In the face of conflicting medical evidence, the ALJ found that the evidence established pneumoconiosis, but that the evidence also demonstrated that pneumoconiosis played no part whatsoever in Mr. Williams' disability or death. In arriving at this conclusion, the ALJ specifically credited the medical opinions of Drs. Lane and Tuteur who opined that Mr. Williams' pulmonary or respiratory problem was caused by extensive cigarette smoking and not by coal dust exposure. Furthermore, the ALJ reviewed all of the medical evidence in light of the BRB's guidelines set forth in Blevins v. Peabody Coal Co., 1 Black Lung Reporter (MB) 1-1023 (Ben.Rev.Bd.1979) ("Blevins II") and Blevins v. Peabody Coal Co., 6 Black Lung Reporter (MB) 1-750 (Ben.Rev.Bd.1983) ("Blevins III"). The "Blevins' guidelines," which were developed for application in claims requiring inquiry into the relative significance of cigarette smoking and coal dust exposure in the evaluation of a miner's pulmonary disease, were applied by the ALJ who found that Drs. Lane and Tuteur's reports met the guidelines. Moreover, the ALJ noted that not one examining physician specifically attributed Mr. Williams' pulmonary impairment to his coal mine employment. Accordingly, on July 6, 1987, the ALJ denied Petitioner's claim.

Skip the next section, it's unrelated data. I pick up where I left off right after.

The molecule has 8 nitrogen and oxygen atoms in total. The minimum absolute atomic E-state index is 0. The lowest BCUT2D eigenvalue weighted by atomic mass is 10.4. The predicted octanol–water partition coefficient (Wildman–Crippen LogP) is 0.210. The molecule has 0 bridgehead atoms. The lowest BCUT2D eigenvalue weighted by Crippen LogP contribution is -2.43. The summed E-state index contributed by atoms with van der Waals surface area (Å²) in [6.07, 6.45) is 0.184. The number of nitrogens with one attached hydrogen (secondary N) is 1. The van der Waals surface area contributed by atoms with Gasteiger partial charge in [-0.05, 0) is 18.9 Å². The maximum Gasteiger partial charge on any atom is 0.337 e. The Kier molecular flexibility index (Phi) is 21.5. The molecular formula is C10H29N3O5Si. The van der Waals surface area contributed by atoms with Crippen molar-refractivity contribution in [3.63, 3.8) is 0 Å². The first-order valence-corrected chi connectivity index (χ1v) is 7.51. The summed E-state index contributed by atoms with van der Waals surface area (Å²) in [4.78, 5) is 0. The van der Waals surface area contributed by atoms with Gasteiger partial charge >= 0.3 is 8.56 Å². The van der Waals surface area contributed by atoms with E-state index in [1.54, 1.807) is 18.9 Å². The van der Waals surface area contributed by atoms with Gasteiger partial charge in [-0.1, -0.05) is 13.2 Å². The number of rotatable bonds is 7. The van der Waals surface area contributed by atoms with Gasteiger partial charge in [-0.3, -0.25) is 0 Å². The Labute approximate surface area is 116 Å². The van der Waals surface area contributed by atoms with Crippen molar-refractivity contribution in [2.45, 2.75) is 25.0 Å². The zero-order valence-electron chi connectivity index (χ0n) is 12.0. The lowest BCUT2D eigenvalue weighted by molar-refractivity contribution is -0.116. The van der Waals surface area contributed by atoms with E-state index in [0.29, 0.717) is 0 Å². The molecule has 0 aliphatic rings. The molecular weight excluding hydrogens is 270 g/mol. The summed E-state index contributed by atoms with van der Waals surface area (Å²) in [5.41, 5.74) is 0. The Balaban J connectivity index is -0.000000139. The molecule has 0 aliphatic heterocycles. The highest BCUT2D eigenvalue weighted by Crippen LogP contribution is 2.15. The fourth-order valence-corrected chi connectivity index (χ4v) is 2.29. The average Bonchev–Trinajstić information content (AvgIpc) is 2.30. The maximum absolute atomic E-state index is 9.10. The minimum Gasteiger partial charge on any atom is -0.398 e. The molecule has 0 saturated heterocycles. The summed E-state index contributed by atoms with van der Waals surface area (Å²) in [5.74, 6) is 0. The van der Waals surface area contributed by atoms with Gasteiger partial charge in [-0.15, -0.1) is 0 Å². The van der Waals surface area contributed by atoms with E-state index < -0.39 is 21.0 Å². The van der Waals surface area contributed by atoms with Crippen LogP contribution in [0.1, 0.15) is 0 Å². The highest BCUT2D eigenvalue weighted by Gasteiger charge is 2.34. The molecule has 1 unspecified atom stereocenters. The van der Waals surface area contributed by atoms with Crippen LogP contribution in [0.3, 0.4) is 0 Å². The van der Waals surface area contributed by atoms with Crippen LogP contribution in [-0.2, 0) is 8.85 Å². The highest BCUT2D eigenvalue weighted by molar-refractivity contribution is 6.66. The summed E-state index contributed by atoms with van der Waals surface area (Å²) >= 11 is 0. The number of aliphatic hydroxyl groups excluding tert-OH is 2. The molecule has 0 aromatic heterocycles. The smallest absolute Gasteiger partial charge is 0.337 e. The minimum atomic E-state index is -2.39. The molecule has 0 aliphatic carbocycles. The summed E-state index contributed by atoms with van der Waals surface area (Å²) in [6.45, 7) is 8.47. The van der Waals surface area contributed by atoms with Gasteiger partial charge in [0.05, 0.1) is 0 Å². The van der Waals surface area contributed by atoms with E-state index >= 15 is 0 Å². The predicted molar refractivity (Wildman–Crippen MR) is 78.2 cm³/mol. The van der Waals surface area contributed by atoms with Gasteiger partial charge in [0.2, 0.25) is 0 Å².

Petitioner then appealed to the BRB where she contended that one of the two medical opinions specifically relied upon by the ALJ, that of Dr. Lane, did not comply with the requirement articulated by the BRB in Blevins II and Blevins III. Petitioner also maintained that the ALJ's decision was against the weight of the evidence. On November 28, 1988, in an unpublished decision, the BRB affirmed the ALJ's denial of benefits, holding that the ALJ's opinion conformed to applicable law, including the "Blevins' guidelines," and that the decision denying benefits was supported by substantial evidence. The BRB further considered the application of 20 C.F.R. Sec. 410.490, the Social Security Administration's (SSA) interim presumption, and found it unavailing. This timely appeal ensued.
On appeal, Petitioner contends that the ALJ erred in finding that pneumoconiosis did not contribute to Mr. Williams' total disability and secondly, that the ALJ erred in determining that the evidence establishing rebuttal under 20 C.F.R. Sec. 727.203(b)(3) was supported by substantial evidence.